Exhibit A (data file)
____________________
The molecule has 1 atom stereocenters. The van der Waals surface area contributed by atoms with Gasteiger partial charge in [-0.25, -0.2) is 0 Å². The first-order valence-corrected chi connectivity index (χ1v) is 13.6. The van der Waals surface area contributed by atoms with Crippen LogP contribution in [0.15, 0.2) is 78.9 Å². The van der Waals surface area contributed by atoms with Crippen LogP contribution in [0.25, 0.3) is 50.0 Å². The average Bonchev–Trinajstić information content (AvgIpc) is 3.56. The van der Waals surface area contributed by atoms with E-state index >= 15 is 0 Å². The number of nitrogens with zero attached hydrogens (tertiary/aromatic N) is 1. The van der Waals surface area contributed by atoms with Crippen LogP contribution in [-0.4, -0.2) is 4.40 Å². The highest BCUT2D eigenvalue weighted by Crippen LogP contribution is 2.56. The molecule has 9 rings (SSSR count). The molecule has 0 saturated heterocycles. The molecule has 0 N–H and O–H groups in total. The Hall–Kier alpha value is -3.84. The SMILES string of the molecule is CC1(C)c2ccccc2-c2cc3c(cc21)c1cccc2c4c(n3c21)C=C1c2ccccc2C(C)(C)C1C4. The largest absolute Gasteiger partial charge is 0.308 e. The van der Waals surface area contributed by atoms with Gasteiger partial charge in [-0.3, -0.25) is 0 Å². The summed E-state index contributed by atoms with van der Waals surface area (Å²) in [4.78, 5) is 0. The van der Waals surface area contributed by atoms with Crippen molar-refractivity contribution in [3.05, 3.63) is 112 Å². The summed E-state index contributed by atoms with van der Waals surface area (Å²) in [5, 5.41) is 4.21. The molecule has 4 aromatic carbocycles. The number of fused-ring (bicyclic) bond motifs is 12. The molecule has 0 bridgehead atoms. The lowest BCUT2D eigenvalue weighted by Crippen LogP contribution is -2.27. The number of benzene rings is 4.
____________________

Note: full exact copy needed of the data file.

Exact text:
The molecule has 1 atom stereocenters. The van der Waals surface area contributed by atoms with Gasteiger partial charge in [-0.25, -0.2) is 0 Å². The first-order valence-corrected chi connectivity index (χ1v) is 13.6. The van der Waals surface area contributed by atoms with Crippen LogP contribution in [0.15, 0.2) is 78.9 Å². The van der Waals surface area contributed by atoms with Crippen LogP contribution in [0.25, 0.3) is 50.0 Å². The average Bonchev–Trinajstić information content (AvgIpc) is 3.56. The van der Waals surface area contributed by atoms with E-state index >= 15 is 0 Å². The number of nitrogens with zero attached hydrogens (tertiary/aromatic N) is 1. The van der Waals surface area contributed by atoms with Crippen LogP contribution in [-0.4, -0.2) is 4.40 Å². The highest BCUT2D eigenvalue weighted by Crippen LogP contribution is 2.56. The molecule has 9 rings (SSSR count). The molecule has 0 saturated heterocycles. The molecule has 0 N–H and O–H groups in total. The Hall–Kier alpha value is -3.84. The SMILES string of the molecule is CC1(C)c2ccccc2-c2cc3c(cc21)c1cccc2c4c(n3c21)C=C1c2ccccc2C(C)(C)C1C4. The largest absolute Gasteiger partial charge is 0.308 e. The van der Waals surface area contributed by atoms with Gasteiger partial charge in [-0.3, -0.25) is 0 Å². The summed E-state index contributed by atoms with van der Waals surface area (Å²) in [4.78, 5) is 0. The van der Waals surface area contributed by atoms with Crippen molar-refractivity contribution in [3.05, 3.63) is 112 Å². The summed E-state index contributed by atoms with van der Waals surface area (Å²) in [5, 5.41) is 4.21. The molecule has 4 aromatic carbocycles. The number of fused-ring (bicyclic) bond motifs is 12. The molecule has 0 bridgehead atoms. The lowest BCUT2D eigenvalue weighted by Crippen LogP contribution is -2.27. The number of benzene rings is 4.